In-platform feedback loops: Reviews are self-policing. Just as an Uber rider with a one-star would cause a driver to dismiss a ride request, the same logic can be applied to logistics marketplaces. Even if an inadequate carrier or shipper makes it through your vetting process, with reviews, you can rest assured that poor performance punishes itself.

On the other hand, favorable reviews reflect well on the carrier and your marketplace. To ensure positive experiences go publicly acknowledged, your marketplace platform should automate feedback loops to incentivize reviews via email prompts or push notifications. Tales of bad work travel fast — feedback loops ensure good work does too.

Real-time visibility: Thanks to conditioning via Uber's driver tracking, marketplace users expect visibility. While shippers are interested in the whereabouts of their delivery, carriers benefit from visibility as well.

Time is a critical resource for carriers, and you'd be surprised how much time drivers spend waiting for a stall — losing money. If they have to wait an hour, that's one hour of not driving and one hour of not getting paid. As an operator, logistics marketplaces should support control mechanisms for reducing detention time so that shippers aren't over-ordering and drivers are compensated if they do.

Fairly adjudicate issues: When issues arise, marketplace operators are expected to be fair and transparent in their adjudication. For logistics, this translates to providing support for both shippers and carriers. Whether the problem is weather-related, damaged goods or incorrect delivery instructions, operational workflows and commerce logistics should be in place to fairly reimburse shippers and troubleshoot for carriers, who traditionally might take the hit. By bringing logistics online in a centralized platform, issues can usually be identified and solved faster.

Choose the right technology partners

Since most logistics processes are executed relationally, not digitally, logistics is a greenfield for digitization. Marketplaces present opportunities to digitize small efficiency leaks, like calling drivers for route updates to the outdated process of matching shipments with carriers.

When we zoom out and look at the logistics marketplace as a whole, here's what the tech you choose should enable:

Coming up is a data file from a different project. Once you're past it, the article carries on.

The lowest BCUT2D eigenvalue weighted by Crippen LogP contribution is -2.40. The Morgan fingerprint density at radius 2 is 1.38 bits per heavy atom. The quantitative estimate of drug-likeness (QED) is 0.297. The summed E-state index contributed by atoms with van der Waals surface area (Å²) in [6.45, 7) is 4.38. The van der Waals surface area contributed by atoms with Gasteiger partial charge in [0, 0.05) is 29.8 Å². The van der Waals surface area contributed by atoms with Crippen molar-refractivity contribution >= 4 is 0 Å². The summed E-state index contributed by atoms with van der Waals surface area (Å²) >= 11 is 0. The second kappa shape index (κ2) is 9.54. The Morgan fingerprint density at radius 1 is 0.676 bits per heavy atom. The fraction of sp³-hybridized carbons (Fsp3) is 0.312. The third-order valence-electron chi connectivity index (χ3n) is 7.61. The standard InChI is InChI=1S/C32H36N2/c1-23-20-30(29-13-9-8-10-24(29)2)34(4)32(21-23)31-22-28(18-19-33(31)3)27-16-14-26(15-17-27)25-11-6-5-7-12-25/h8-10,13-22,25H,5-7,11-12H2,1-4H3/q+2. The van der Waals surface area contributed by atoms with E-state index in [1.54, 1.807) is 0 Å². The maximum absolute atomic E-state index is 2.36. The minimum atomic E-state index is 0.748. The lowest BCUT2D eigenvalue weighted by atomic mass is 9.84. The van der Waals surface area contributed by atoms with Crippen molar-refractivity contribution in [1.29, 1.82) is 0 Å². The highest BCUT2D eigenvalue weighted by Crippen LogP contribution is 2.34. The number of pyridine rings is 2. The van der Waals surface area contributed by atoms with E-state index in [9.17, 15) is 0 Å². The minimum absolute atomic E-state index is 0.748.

Support for multi-carrier ecommerce, fintech, and logistics: Logistics companies looking to transform digitally might see an ecommerce solution as the way forward, leaving accounting and operations to back-office employees to cover.

But this misses the opportunity to connect and digitize aspects of fintech (like payouts and taxes) and logistics (like shipment tracking and freight capacity.) Your marketplace platforms should act as a control center for your business's commerce, accounting, and logistical side.

Integrate legacy technology and modern applications: Logistics will unlikely be completely free of legacy technology any time soon. As a result, you have to have tech that can translate between antiquated EDI interfaces and modern headless systems to make them more congruent. At the same time, logistics should focus on modern tools available to them, like algorithms that can more precisely orchestrate freight logistics and reduce waste or mobile apps that facilitate quick communication with drivers.

Intuitive use: Reducing back office work might be the goal, but we're talking about an industry that relies on phone calls, emails, and human touchpoints. The tech might streamline and automate redundancy, but if it isn't intuitive for marketplace participants to use and make their lives easier, you'll never be able to scale or grow in the way you wish.

From marketplace model to marketplace build

You don't have to be Convoy to get Convoy-like rewards. When any broker sees itself as a marketplace operator, suddenly, logistics unlocks a world of digitization, scalability, and efficiency previously only available aspirationally.

With a looming recession, trucking labor shortage, and rampant supply chain disruption, shipping and logistics companies today may not believe they have the luxury of time or the financial resources to allocate to an initiative like this, even if the marketplace model can help them solve these problems.

Fortunately, advances in marketplace technology mean that companies no longer need to budget millions or years in development and can get a multi-vendor platform up and running within 90 days.

Logistics might be a laggard in embracing the digital revolution. But with the right approach to modernization, more leaders can emerge.